“The insurance companies on purpose have created a system that is in complete chaos,” Mr. Giles said. “Because when you have a system in chaos, it gives them lots of reasons to be able to avoid payment, and the longer they can avoid payment the longer they hang on to their money.”

Insurers reject accusations that they are deliberating manipulating the billing system in order to fleece doctors.

The American Medical Association - not insurance companies - developed and maintains most physician billing codes, which number more than 10,000. New codes are continually being added and old ones dropped, while thousands more are updated annually.

“Health plans are committed to streamlining the administrative process - to improving efficiency throughout the health care system,” said Robert Zirkelbach, spokesman for America’s Health Insurance Plans (AHIP), the nation’s largest health insurance lobbying group. “And new advances in technology are making it easier to process claims electronically, allowing for greater accuracy and speed in the process of claims.”

A 2006 AHIP report showed that 30 percent of all physician claims were submitted within seven days, compared with 19 percent in 2002.

But many doctors wait weeks or months to submit bills to insurance companies. In 2006, 29 percent of all claims were received more than a month after the date of patient service, the report says.

And wireless billing systems only work as efficiently as the doctors using them. Some doctors still insist on a paper copy when submitting bills electronically, slowing the system even further.

“When you add these systems to physicians’ practices, you suddenly then are faced with changing your processes,” said Jocelyn Piccone, chief operating officer at Wright State University School of Medicine in Dayton, Ohio.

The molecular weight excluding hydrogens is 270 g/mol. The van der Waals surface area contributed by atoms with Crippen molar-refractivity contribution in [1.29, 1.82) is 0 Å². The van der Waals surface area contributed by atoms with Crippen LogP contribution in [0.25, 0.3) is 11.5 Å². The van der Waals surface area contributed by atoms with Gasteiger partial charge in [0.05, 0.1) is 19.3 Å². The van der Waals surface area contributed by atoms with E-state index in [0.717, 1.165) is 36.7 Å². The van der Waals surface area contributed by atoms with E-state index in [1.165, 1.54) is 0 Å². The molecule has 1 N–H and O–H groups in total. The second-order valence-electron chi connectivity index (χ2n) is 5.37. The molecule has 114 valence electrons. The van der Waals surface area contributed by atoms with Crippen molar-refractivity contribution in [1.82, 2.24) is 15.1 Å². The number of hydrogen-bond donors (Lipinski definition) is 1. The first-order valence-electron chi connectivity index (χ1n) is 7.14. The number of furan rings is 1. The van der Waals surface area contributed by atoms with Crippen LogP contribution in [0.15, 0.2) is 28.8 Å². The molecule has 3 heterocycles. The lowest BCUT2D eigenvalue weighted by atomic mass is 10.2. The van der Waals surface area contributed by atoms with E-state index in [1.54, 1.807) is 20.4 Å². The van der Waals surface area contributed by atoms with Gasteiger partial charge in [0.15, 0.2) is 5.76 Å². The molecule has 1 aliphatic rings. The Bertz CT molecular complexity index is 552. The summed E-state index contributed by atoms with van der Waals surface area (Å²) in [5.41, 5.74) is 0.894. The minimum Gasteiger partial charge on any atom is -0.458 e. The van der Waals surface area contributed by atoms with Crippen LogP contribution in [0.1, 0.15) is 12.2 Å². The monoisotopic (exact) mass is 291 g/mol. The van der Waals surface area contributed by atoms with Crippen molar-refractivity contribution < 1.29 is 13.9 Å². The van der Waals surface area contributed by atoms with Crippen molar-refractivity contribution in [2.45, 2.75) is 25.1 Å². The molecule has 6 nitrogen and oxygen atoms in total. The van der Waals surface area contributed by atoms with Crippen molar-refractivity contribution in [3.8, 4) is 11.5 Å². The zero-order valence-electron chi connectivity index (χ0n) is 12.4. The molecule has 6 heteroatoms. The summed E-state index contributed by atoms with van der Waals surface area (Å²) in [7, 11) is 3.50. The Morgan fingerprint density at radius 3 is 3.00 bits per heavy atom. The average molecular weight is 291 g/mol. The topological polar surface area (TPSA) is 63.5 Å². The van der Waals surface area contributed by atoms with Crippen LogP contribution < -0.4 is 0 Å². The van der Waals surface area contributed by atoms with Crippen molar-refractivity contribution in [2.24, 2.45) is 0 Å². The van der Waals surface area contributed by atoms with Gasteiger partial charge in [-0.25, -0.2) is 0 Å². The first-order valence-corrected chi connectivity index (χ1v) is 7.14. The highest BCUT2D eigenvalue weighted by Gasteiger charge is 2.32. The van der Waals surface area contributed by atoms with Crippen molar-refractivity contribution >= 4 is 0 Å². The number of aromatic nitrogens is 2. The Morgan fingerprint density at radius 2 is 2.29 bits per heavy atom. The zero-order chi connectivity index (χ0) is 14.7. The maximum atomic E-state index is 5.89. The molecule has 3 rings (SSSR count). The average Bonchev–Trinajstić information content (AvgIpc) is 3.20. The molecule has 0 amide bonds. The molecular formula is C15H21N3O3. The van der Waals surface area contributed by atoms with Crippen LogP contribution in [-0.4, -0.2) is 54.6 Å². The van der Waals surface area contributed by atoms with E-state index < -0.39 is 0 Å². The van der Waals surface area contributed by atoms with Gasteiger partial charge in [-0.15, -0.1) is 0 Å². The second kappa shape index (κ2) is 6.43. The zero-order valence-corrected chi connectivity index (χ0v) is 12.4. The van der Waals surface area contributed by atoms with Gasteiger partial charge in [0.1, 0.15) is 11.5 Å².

She added, “That’s a culture change, and that’s a fight … and so you end up doing a lot of ‘rework,’ where the whole idea of adding software is to get rid of rework.”

Inefficient processing of medical claims adds unnecessary costs to the system as a whole. A recent study by PNC Bank estimated that the problem increases total costs by as much as $210 billion annually.

Another report, conducted by the Advisory Board Company, a Washington-based research organization, found that about 90 percent of rejected claims are denied only because the billing forms were filed incorrectly by doctors or their staffs.

Physician practices are spending as much as 14 percent of their total revenue to ensure accurate reimbursement from health insurers, according to a 2008 study by National Healthcare Exchange Services.

PCG, which unveiled its PCG Manager software last year, has about 120 clients in 22 states, Mr. Giles said.

While it’s too early to tell how much money doctors, hospitals and medical groups can save using the PCG system, medical professionals say anything that makes it easier to navigate the complex web of insurance company billing is welcome.

And physicians say outsourcing their billing often is more about saving time than money.

“I probably pay [PCG] a little bit more than I would pay somebody in my office, but I don’t have to have the desk and I don’t have to have the phone line, and I don’t have to worry about vacations,” said Dr. Massey, who specializes in treating cancer patients. “It’s like MasterCard - it’s priceless, because I don’t have to worry about it.”

• Sean Lengell can be reached at slengell@washingtontimes.com.

Copyright © 2023 The Washington Times, LLC. Click here for reprint permission.

Please read our comment policy before commenting.

Click to Read More and View Comments

Click to Hide